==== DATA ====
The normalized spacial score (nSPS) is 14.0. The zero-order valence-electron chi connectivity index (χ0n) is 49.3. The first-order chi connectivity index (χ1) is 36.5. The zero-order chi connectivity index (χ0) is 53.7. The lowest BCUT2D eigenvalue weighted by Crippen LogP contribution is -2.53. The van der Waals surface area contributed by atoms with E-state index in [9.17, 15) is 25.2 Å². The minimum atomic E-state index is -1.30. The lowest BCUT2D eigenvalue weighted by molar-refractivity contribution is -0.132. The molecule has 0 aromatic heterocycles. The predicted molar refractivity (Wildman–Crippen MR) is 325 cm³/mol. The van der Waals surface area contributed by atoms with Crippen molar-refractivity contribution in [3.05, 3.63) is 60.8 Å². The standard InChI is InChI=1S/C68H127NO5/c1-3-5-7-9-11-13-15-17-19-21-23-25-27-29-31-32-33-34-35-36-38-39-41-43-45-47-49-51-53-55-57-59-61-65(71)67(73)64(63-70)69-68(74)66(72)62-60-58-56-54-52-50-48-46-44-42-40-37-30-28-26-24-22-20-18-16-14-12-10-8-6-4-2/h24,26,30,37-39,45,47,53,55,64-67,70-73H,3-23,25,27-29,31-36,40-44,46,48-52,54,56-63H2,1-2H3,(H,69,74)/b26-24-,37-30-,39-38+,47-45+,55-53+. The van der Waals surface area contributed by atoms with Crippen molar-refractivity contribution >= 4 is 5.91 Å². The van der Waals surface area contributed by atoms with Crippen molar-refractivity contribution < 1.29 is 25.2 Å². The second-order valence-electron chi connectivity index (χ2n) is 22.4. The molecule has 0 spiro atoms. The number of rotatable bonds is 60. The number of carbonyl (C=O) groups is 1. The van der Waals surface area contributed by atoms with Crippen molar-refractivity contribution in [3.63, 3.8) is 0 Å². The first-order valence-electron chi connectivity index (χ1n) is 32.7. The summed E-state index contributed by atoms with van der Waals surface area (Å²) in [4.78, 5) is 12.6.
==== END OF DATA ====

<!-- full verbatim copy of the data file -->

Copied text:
The normalized spacial score (nSPS) is 14.0. The zero-order valence-electron chi connectivity index (χ0n) is 49.3. The first-order chi connectivity index (χ1) is 36.5. The zero-order chi connectivity index (χ0) is 53.7. The lowest BCUT2D eigenvalue weighted by Crippen LogP contribution is -2.53. The van der Waals surface area contributed by atoms with E-state index in [9.17, 15) is 25.2 Å². The minimum atomic E-state index is -1.30. The lowest BCUT2D eigenvalue weighted by molar-refractivity contribution is -0.132. The molecule has 0 aromatic heterocycles. The predicted molar refractivity (Wildman–Crippen MR) is 325 cm³/mol. The van der Waals surface area contributed by atoms with Crippen molar-refractivity contribution in [3.05, 3.63) is 60.8 Å². The standard InChI is InChI=1S/C68H127NO5/c1-3-5-7-9-11-13-15-17-19-21-23-25-27-29-31-32-33-34-35-36-38-39-41-43-45-47-49-51-53-55-57-59-61-65(71)67(73)64(63-70)69-68(74)66(72)62-60-58-56-54-52-50-48-46-44-42-40-37-30-28-26-24-22-20-18-16-14-12-10-8-6-4-2/h24,26,30,37-39,45,47,53,55,64-67,70-73H,3-23,25,27-29,31-36,40-44,46,48-52,54,56-63H2,1-2H3,(H,69,74)/b26-24-,37-30-,39-38+,47-45+,55-53+. The van der Waals surface area contributed by atoms with Crippen molar-refractivity contribution >= 4 is 5.91 Å². The van der Waals surface area contributed by atoms with Crippen molar-refractivity contribution < 1.29 is 25.2 Å². The second-order valence-electron chi connectivity index (χ2n) is 22.4. The molecule has 0 spiro atoms. The number of rotatable bonds is 60. The number of carbonyl (C=O) groups is 1. The van der Waals surface area contributed by atoms with Crippen molar-refractivity contribution in [3.63, 3.8) is 0 Å². The first-order valence-electron chi connectivity index (χ1n) is 32.7. The summed E-state index contributed by atoms with van der Waals surface area (Å²) in [4.78, 5) is 12.6.